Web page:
17 Do not think that I have come to abolish the Law or the Prophets; I have not come to abolish them but to fulfill them. 18 For truly I tell you, until heaven and earth disappear, not the smallest letter, not the least stroke of a pen, will by any means disappear from the Law until everything is accomplished. 19 Therefore anyone who sets aside one of the least of these commands and teaches others accordingly will be called least in the kingdom of heaven, but whoever practices and teaches these commands will be called great in the kingdom of heaven. 20 For I tell you that unless your righteousness surpasses that of the Pharisees and the teachers of the law, you will certainly not enter the kingdom of heaven. –Matthew 5:17-20

The phrase “Law and Prophets” in the text above is a reference to the first five books of the Bible-Genesis to Deuteronomy-which are called the books of Moses or the Law.  The remaining 34 of the 39 books of the Old Testament are often called the prophets.).  When Jesus says that He came to “fulfill the law and prophets” we see this as a figure of speech called a synecdoche and it involves an idea.   This is a figure of speech that refers to a part of something by the whole as when we say “The World is not treating you well” where select people in our world are represented by the entire world. A synecdoche can also refer to the whole of something by the part as when we say “All hands on deck.”  Where the part of people known as the hand is put to represent the people being called to man their stations on the deck of the ship.

In our earlier text Jesus puts the whole of the Old Testament (the Law and Prophets) to represent a part of it, or God’s specific laws contained in it.  Thus, Jesus is saying that He has not come to abolish God the Fathers laws (which at this point includes the dietary, ceremonial, and moral laws) but to fulfill them.  Given this purpose of Jesus to fulfill the law, and by a process of elimination, we have to rule out Jesus as a new law-giver.  Since the disciples are to emulate Jesus, this also means that when Paul speaks for God in  1 Corinthians 11:2-16, where he requires women to wear head coverings in worship, he cannot be giving a new permanent law for all times in the church!  This leaves us to conclude that Paul’s prescription for women to wear head coverings—whether in or outside of church—is a cultural prescription and non-binding on us today.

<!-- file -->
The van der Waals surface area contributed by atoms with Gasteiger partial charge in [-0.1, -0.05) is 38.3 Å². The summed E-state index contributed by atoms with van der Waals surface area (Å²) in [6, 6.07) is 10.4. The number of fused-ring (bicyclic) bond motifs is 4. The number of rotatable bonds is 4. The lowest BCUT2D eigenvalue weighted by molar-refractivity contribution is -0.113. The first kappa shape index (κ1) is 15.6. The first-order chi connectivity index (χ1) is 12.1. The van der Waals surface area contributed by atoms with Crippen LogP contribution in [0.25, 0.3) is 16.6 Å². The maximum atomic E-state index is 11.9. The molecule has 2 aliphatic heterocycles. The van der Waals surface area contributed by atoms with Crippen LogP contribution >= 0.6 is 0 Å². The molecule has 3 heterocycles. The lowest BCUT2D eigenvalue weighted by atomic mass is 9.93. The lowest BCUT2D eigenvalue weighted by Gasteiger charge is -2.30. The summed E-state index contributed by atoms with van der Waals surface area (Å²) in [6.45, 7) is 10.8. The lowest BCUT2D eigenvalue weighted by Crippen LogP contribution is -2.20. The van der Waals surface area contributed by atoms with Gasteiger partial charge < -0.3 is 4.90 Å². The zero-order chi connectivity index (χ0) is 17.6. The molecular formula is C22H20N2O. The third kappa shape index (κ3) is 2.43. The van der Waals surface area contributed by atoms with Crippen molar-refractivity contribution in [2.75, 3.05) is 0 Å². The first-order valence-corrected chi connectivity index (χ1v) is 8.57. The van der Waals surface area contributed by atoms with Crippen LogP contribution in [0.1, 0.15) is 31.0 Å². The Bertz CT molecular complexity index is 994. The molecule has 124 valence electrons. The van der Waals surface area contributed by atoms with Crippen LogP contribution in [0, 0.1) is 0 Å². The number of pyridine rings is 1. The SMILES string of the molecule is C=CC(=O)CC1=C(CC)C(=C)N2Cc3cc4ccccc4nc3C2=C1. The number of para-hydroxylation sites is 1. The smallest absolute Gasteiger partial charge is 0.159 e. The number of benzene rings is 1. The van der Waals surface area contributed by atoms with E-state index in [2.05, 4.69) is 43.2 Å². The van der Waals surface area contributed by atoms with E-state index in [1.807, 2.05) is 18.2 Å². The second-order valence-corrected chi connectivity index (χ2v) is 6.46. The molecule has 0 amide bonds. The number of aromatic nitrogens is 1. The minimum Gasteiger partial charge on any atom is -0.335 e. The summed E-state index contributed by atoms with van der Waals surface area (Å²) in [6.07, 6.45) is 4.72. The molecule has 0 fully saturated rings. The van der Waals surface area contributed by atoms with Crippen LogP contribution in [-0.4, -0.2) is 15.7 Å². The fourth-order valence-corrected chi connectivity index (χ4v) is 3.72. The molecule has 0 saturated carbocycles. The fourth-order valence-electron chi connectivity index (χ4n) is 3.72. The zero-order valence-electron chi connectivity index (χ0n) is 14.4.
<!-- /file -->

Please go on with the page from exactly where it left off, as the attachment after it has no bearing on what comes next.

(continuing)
This Biblical principle of looking at the Old Testament precedent to discern if some New Testament prescription is cultural or permanent can be used for other things.   However, we cannot dismiss anything in the Bible unless it can be proved from the Bible, as we have just done, that it is cultural.  All too often people today try to dismiss moral absolutes—to include some of the 10 commandments–by saying that they were only cultural prescriptions and no longer binding on us.  This we cannot do unless we can substantiate it from the Bible itself, as we have done in the case of women wearing head-coverings. 

Salvation Teaching Point:

In our text from Matthew earlier, Jesus, when talking to the Jewish People in Israel (not the Gentiles outside of Israel) in His sermon on the mount, makes clear that He comes to fulfill the law which defines His role for us as our Savior.  This means He comes to do what we can’t do and that is to live a perfect and righteous life before His Father in heaven.   In doing this He obeys all of the laws given in the Old Testament.  He does this for us because we are imperfect sinners and can never do it ourselves.   His obedience and righteous life is then credited to be ours, through faith; it’s a judicial declaration. 

2.  The following quote from the Gospel of John reinforces that Jesus is not a new law-giver and there are many more like it.  “For the law was given through Moses; grace and truth came through Jesus Christ (John 1:17).